Miami, Florida, "Florida Aviation Dept. Uses New Technology to Monitor Impact of Jet Noise" (Sep. 21, 1998). The Journal of Commerce reports the Miami-Dade Aviation Department in Florida revealed a technology on Friday used to monitor airplane noise. This new system could mean significant implications for the air cargo industry.
Miami, Florida, "Miami, Florida Residents Wait For FAA to Rule On Proposed Flight Paths At Miami International Airport; FAA Concerns Include Environmental Justice Issues" (Aug. 30, 1999). The Miami Daily Business Review reports that residents and officials in Miami, Florida are still waiting on the FAA's opinion regarding proposed flight paths From Miami International Airport. A task force of "residents, American Airlines pilots and county officials" has developed flight path proposals, but the FAA has put off its judgement of the proposals for some time. The FAA originally postponed its decision until an environmental review of a proposed fourth runway at the airport was available. After that came through, the FAA said it wanted more information on potential environmental justice issues: notably, if steeper takeoffs would cause more noise for modest-income homes nearest the airport.
Miami, Florida, "FAA Will Allow Miami International Airport in Florida to Redirect Nighttime Flights Away from Residential Areas" (Apr. 4, 2000). Florida's Miami Herald reports that Miami-Dade County's Aviation Department and the Federal Aviation Administration (FAA) have reached an agreement that will allow nighttime flights out of Miami International Airport to use a different flight path that will lessen noise over residential areas such as Brickell and Key Biscayne. The agreement was announced in March at a meeting of the county's Noise Abatement Task Force, of which Brickell resident Tory Jacobs is a member.
Middle River, Maryland, "Auto Speedway Approved with Contingencies in Maryland as a Result of Citizen Input" (Oct. 17, 1997). The Baltimore Sun reports that officials in Baltimore County, Maryland said yesterday that they would support a proposed auto speedway in Middle River only if the developer helps build wide roads to handle traffic. In response, the developer warned that such restrictions might make the project impossible. Meanwhile, residents who have strongly opposed the track worked with county officials to get many of their concerns reflected in the county's offer to the developer.
Middlesbrough, England, "Noise Teams Help Maintain the Quiet in Middlesbrough, England" (Aug. 1, 1998). The Northern Echo reports that the fight to quieten town pubs and clubs has been a success in Middlesbrough where “OUT-of-hours” noise patrols are used. According to the article the patrols function as noise teams and were first put out on the town’s street four years ago to crack down on weekend levels.
Middlesbrough, United Kingdom, "British Neighbors Angry Over Construction Noise at Former Dairy" (Mar. 31, 1998). The Northern Echo reports that residents in Middlesbrough, United Kingdom have complained to the Middlesbrough council that construction noise, dust, and vibration from the internal renovation of a nearby dairy are making their lives miserable. Councilor Ken Walker, the leader of the Middlesbrough council, is joining residents in their attack on the property owner, Shmshad Qurban. The council has told Qurban that he must restrict the hours of work to control noise.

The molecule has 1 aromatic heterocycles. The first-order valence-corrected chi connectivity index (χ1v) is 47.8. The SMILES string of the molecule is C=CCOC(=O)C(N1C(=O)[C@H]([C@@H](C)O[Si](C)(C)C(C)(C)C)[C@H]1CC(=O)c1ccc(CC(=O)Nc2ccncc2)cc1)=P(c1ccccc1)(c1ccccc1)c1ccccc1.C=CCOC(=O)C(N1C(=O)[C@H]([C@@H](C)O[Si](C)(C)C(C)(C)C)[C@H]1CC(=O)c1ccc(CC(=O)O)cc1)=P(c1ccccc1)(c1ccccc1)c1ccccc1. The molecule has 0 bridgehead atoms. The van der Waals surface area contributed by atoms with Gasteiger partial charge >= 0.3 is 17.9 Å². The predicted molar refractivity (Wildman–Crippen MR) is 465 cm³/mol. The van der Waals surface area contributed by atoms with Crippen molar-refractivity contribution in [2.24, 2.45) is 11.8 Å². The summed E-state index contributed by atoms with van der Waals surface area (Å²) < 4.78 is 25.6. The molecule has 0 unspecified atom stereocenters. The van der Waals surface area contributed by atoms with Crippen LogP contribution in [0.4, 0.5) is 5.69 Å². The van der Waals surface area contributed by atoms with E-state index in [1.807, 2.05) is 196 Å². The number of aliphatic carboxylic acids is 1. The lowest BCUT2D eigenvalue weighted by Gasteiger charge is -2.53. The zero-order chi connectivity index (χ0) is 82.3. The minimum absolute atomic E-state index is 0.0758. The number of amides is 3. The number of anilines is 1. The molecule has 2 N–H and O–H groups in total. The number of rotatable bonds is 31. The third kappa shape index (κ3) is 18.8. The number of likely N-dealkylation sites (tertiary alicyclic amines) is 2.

Middleton, Wisconsin, "Residents Concerned About Possible Airfield Expansion in Wisconsin City" (Aug. 5, 1997). The Capital Times reports that residents in Middleton, Wisconsin who are concerned about possible expansion of Morey Field told town officials that airpcraft noise is already a problem at the airfield. The city is considering purchasing the airport as an option to having it develop as a private business park.
Middletown, Connecticut, "Connecticut Town Agrees to Spend $10,000 on Noise Meter and Enforcement Training" (Sep. 6, 1997). The Hartford Courant reports that the board of finance in Middletown, Connecticut agreed Thursday to spend $10,000 for a noise meter and training to enforce the town's new noise ordinance.
Middletown, New Jersey, "Middletown, New Jersey Planning Board Supports Noise Ordinance That Will Limit Construction Times" (Sep. 2, 1999). The Asbury Park Press reports that Middletown, New Jersey's Planning Board Approved an ordinance that will limit night construction. The one dissenting vote was from a member who wanted stricter limits. Under the ordinance, residents will call the police to report disturbances and the police will decide whether the noise was serious enough to follow up on.
Middletown, New Jersey, "New Jersey Town Council Approves Flight Path Shift" (Apr. 18, 2000). The Asbury Park Press printed a number of special interest articles about Middletown, including this article about the Middletown Township Committee's adoption of a resolution proposed by the anti-noise group New Jersey Coalition Against Aircraft Noise. According to the article, the group wants to shift air traffic at Newark International Airport over the Shore area rather than over the North Jersey metropolitan area.